Credit card debt can feel overwhelming. Many Americans struggle with high interest rates, late fees, and missed payments. If you find yourself deep in credit card debt, debt settlement may seem like an attractive option. However, debt settlement is a complex process with major drawbacks. This article from the financial experts at Delancey Street will explain how debt settlement works, provide tips for negotiating with creditors yourself, and discuss alternatives like credit counseling or bankruptcy.
How Does Debt Settlement Work?
Debt settlement involves negotiating directly with creditors to pay a lump sum that is less than the total amount owed, in exchange for forgiving the remaining balance. For example, if you owe $20,000 across multiple credit cards, a debt settlement company may negotiate to pay $10,000 to settle the accounts completely.The first step is to stop making payments on the accounts you want to settle. This signals to creditors that you cannot afford the full balance. Be aware that stopping payments will incur late fees and penalty interest, further increasing your debt. Debt settlement companies then negotiate lump sum settlements on your behalf. This can take months or even years to accomplish.Once a settlement is reached, the creditor forgives the remaining balance. However, the account will be closed, and the settlement can stay on your credit report for up to 7 years. Debt settlement can seriously damage your credit score.
Tips for Negotiating Debt Settlement Yourself
You can attempt to negotiate debt settlement directly with creditors without using a debt settlement company. Here are some tips:
- Research company policies. Creditors have different rules regarding settlements. Learn their policies before reaching out.
- Wait for delinquency. Creditors are more likely to negotiate if you are at least 90 days late on payments. Allow accounts to become delinquent before contacting the creditor.
- Start low. Offer 25-30% of the balance as a first offer. Expect counters, but start the negotiation at a favorable amount.
- Get agreements in writing. Verbal agreements can still go to collections. Formalize any settlement offer in writing before paying.
- Settle small debts first. This allows you to free up cash flow to put towards larger balances. Knock out small debts one by one.
- Avoid account use. Don’t make new charges on accounts you are trying to settle, as this reduces your leverage.
Negotiating directly with creditors takes persistence, but can help you avoid expensive debt settlement fees. Be prepared for the process to take 6 months or longer.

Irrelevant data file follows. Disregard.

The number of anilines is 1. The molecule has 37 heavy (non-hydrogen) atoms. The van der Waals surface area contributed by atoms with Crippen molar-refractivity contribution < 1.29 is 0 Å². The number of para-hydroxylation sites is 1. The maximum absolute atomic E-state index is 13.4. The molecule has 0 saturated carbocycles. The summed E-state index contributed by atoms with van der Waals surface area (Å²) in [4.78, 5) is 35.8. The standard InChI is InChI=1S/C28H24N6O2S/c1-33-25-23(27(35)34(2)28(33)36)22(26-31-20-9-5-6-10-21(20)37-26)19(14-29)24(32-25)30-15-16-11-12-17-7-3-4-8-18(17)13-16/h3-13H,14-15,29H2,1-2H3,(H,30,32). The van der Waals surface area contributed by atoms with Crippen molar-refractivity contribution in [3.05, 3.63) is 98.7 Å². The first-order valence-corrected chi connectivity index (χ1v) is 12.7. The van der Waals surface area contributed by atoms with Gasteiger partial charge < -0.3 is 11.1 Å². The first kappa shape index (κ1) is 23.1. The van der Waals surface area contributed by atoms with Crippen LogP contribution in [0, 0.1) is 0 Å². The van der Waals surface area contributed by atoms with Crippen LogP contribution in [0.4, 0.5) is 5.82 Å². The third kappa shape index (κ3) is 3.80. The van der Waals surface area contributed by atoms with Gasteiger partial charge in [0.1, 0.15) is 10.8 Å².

The Downsides of Debt Settlement
While debt settlement may seem like an easy fix, it comes with major drawbacks:
- Damaged credit. Missed payments and settled accounts cause significant damage to your credit score that can last for years.
- Tax consequences. The IRS may count forgiven debt as taxable income. Consult a tax professional to understand the implications.
- Collections calls continue. You are still responsible for debt during the settlement process. Collectors can still contact and sue you during negotiations.
- Possible lawsuits. Creditors may sue if you become delinquent on payments during the settlement process.
- No guarantees. There is no guarantee creditors will accept a low settlement offer or work with debt settlement companies.
For these reasons, debt settlement should only be considered as an absolute last resort if other options will not work.
Alternatives to Debt Settlement
Here are some alternatives to consider before pursuing debt settlement:
- Credit counseling. Reputable credit counseling agencies can help you consolidate debt into a single payment and negotiate lower interest rates. This is often a better first step.
- Debt management plans. A DMP provided by a credit counselor allows you to repay debt through one monthly payment over 3-5 years. The counselor negotiates for lower interest rates.
- Balance transfer cards. Transferring high-interest credit card balances to a 0% APR card can provide temporary relief and allow you to pay down principal.
- Bankruptcy. Filing for Chapter 7 bankruptcy eliminates eligible debt completely. While damaging to your credit, it provides a fresh start. Consult with a bankruptcy attorney.
- Debt consolidation loans. Taking out a personal loan at a lower interest rate can simplify payments. Be cautious of predatory lenders.
Debt settlement seems like an easy fix, but can seriously impact your finances and credit for years. Explore all alternatives before considering settlement offers, and negotiate cautiously with creditors yourself to avoid expensive settlement fees. If you are overwhelmed by high interest credit card debt, meet with a credit counseling agency to discuss your full range of options. With persistence and the right approach, you can take control of your credit card debt.